9 * Marxism and Cultural Materialismby S. Shapiro

The Year's Work in Critical and Cultural Theory

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9Marxism and Cuarxism and Cultural Materialism stephen shapiro

This chapter focuses on books published in the field of Marxism and Cultural

Materialism in the years leading up to 2013 and is divided into four sections: 1. Reading World Literature; 2. Materialist ‘postcolonialism’; 3. Sleep: An

Emancipatory Ideal; 4. Collectivity; 5. Poetics of Modernism. 1. Reading World Literature ‘Reading’, that keyword for claims of disciplinary expertise by literary and cultural studies, has once more become a theme of hothouse activity in materialist criticism. Franco Moretti’s experimental essays have been key touchstones in these discussions, as he has almost single-handedly revivified materialist conceptions of literary form for Anglophone critics. One starting point is his 2000 essay ‘Conjectures on World Literature’ (now collected in

Distant Reading), which turned the page on older forms of left comparative literary studies.

While comparative literary studies have an intellectual tradition going back to the nineteenth century, its dominant institutional form was shaped by the Cold War United States academy. Conventionally understood as the study of analogous cultural themes or illustrative examples drawn mainly from texts written in the main West European languages, alongside recalls of

Greek and Latin, modern comparative literary studies is perhaps best seen as a discipline actually magnetized by the desire to form a counterweight to communist and socialist cultural alternatives. This form of soft power existed even as the field provided sanctuary from what was, well into the 1970s, the overall right-wing tilt of English language-nation literary studies (some might say this is even the case in the contemporary moment).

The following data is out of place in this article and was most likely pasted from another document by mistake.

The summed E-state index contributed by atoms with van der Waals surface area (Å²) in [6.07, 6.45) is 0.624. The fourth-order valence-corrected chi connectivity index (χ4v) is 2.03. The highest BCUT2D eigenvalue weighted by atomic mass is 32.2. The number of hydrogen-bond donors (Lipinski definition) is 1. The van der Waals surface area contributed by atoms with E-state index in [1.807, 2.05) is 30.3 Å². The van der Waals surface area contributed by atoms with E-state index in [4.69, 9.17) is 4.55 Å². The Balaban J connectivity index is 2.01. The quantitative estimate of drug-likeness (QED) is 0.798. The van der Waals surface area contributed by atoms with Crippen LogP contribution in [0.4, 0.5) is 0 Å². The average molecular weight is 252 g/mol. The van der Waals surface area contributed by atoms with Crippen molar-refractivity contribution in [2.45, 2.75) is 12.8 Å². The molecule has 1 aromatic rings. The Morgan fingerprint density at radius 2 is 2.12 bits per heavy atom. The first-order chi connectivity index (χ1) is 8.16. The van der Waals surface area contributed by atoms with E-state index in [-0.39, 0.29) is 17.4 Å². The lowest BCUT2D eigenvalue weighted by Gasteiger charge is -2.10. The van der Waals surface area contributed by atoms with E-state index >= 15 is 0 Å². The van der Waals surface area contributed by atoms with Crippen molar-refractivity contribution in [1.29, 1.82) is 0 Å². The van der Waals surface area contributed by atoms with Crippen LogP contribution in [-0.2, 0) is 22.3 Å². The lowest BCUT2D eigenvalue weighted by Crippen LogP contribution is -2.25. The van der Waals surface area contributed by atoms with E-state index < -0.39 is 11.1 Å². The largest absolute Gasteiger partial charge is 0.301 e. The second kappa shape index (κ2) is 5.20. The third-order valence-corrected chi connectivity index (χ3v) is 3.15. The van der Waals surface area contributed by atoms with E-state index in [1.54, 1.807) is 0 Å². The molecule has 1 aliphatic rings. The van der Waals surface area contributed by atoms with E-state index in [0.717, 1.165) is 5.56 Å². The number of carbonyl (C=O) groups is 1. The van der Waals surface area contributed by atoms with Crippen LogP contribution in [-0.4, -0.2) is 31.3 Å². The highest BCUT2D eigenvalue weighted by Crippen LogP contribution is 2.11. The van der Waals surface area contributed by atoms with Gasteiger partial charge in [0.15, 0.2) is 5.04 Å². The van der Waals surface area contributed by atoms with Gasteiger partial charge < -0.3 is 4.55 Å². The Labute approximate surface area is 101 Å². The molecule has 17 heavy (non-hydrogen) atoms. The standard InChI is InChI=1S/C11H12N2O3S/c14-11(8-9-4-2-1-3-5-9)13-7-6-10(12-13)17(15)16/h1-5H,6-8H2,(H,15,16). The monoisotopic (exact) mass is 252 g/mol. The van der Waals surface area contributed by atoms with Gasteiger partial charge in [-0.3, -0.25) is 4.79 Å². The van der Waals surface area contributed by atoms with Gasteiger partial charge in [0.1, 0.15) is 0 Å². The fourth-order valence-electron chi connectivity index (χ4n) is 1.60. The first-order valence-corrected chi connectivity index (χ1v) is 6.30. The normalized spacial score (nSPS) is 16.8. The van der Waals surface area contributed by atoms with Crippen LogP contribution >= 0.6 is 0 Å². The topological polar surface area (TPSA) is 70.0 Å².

These remnants of Cold War blockages were even felt by the New Left

Review when it renewed itself with a new series in its January–February 2000 issue. This fresh signature had less to do with the fad for millenarian nomenclature than a broader recognition of the need to evacuate the residues

The Year’s Work in Critical and Cultural Theory, 22  The English Association (2014)

All rights reserved. For permissions, please email: journals.permissions@oup.com doi:10.1093/ywcct/mbu009 at N orth D akota State U niversity on January 18, 2015 http://yw cct.oxfordjournals.org/

D ow nloaded from of ‘1989’, the fall of Soviet state socialism, and to experience this clearance as an emotionally and intellectually liberating gesture. In ways perhaps not entirely foreseen at the time, the issue might also be viewed as part of a conjuncture involving the collision of forces including the return to bellicose imperialism, the realization that the larger implications of ‘globalization’ were better conveyed through the term ‘neoliberalism’, State-abetted corporate criminality and bubble economies, and the post-Seattle resurgence of anarchist-led activism. Moretti’s ‘Conjectures’, which appeared in that issue, additionally implied that we needed to call time on the Cold War form of comparative literary studies and that progressives forces needed to reconverge, not least by using the rubric of world literature to overcome the created division between postcolonial studies and European-focused comparative literary studies.